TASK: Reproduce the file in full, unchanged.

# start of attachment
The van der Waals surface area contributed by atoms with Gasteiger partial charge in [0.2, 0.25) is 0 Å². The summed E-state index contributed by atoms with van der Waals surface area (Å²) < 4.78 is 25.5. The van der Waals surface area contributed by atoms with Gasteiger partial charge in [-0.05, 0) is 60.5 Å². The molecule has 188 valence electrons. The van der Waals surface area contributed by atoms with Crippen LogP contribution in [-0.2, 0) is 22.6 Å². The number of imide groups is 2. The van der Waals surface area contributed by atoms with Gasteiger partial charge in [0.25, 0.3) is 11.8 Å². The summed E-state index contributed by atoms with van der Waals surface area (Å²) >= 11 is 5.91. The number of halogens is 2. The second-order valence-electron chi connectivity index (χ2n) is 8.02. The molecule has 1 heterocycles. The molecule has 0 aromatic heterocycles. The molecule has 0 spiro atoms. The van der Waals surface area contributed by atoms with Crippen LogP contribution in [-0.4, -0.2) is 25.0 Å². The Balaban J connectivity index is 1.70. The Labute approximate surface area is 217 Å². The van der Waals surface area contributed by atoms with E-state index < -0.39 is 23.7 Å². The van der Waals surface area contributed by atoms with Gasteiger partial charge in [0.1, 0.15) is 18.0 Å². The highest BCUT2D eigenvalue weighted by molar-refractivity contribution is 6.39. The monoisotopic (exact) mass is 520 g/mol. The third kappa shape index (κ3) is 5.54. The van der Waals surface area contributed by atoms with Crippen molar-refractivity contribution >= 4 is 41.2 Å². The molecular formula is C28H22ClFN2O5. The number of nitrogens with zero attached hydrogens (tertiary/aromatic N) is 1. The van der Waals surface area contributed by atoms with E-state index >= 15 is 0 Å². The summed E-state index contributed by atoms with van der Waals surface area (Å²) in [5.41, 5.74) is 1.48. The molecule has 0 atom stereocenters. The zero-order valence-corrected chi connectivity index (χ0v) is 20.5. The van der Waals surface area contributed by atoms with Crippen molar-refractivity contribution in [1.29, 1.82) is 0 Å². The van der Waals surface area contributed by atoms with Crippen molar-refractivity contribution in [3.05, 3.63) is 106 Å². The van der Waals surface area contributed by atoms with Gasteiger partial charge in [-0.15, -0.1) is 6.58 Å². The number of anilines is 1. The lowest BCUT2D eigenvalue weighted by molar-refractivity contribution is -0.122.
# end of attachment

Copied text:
The van der Waals surface area contributed by atoms with Gasteiger partial charge in [0.2, 0.25) is 0 Å². The summed E-state index contributed by atoms with van der Waals surface area (Å²) < 4.78 is 25.5. The van der Waals surface area contributed by atoms with Gasteiger partial charge in [-0.05, 0) is 60.5 Å². The molecule has 188 valence electrons. The van der Waals surface area contributed by atoms with Crippen LogP contribution in [-0.2, 0) is 22.6 Å². The number of imide groups is 2. The van der Waals surface area contributed by atoms with Gasteiger partial charge in [0.25, 0.3) is 11.8 Å². The summed E-state index contributed by atoms with van der Waals surface area (Å²) >= 11 is 5.91. The number of halogens is 2. The second-order valence-electron chi connectivity index (χ2n) is 8.02. The molecule has 1 heterocycles. The molecule has 0 aromatic heterocycles. The molecule has 0 spiro atoms. The van der Waals surface area contributed by atoms with Crippen LogP contribution in [-0.4, -0.2) is 25.0 Å². The Balaban J connectivity index is 1.70. The Labute approximate surface area is 217 Å². The van der Waals surface area contributed by atoms with E-state index < -0.39 is 23.7 Å². The van der Waals surface area contributed by atoms with Gasteiger partial charge in [0.1, 0.15) is 18.0 Å². The highest BCUT2D eigenvalue weighted by molar-refractivity contribution is 6.39. The monoisotopic (exact) mass is 520 g/mol. The third kappa shape index (κ3) is 5.54. The van der Waals surface area contributed by atoms with Crippen molar-refractivity contribution >= 4 is 41.2 Å². The molecular formula is C28H22ClFN2O5. The number of nitrogens with zero attached hydrogens (tertiary/aromatic N) is 1. The van der Waals surface area contributed by atoms with E-state index >= 15 is 0 Å². The summed E-state index contributed by atoms with van der Waals surface area (Å²) in [5.41, 5.74) is 1.48. The molecule has 0 atom stereocenters. The zero-order valence-corrected chi connectivity index (χ0v) is 20.5. The van der Waals surface area contributed by atoms with Crippen molar-refractivity contribution in [1.29, 1.82) is 0 Å². The van der Waals surface area contributed by atoms with Crippen molar-refractivity contribution in [3.05, 3.63) is 106 Å². The van der Waals surface area contributed by atoms with Gasteiger partial charge in [-0.15, -0.1) is 6.58 Å². The number of anilines is 1. The lowest BCUT2D eigenvalue weighted by molar-refractivity contribution is -0.122.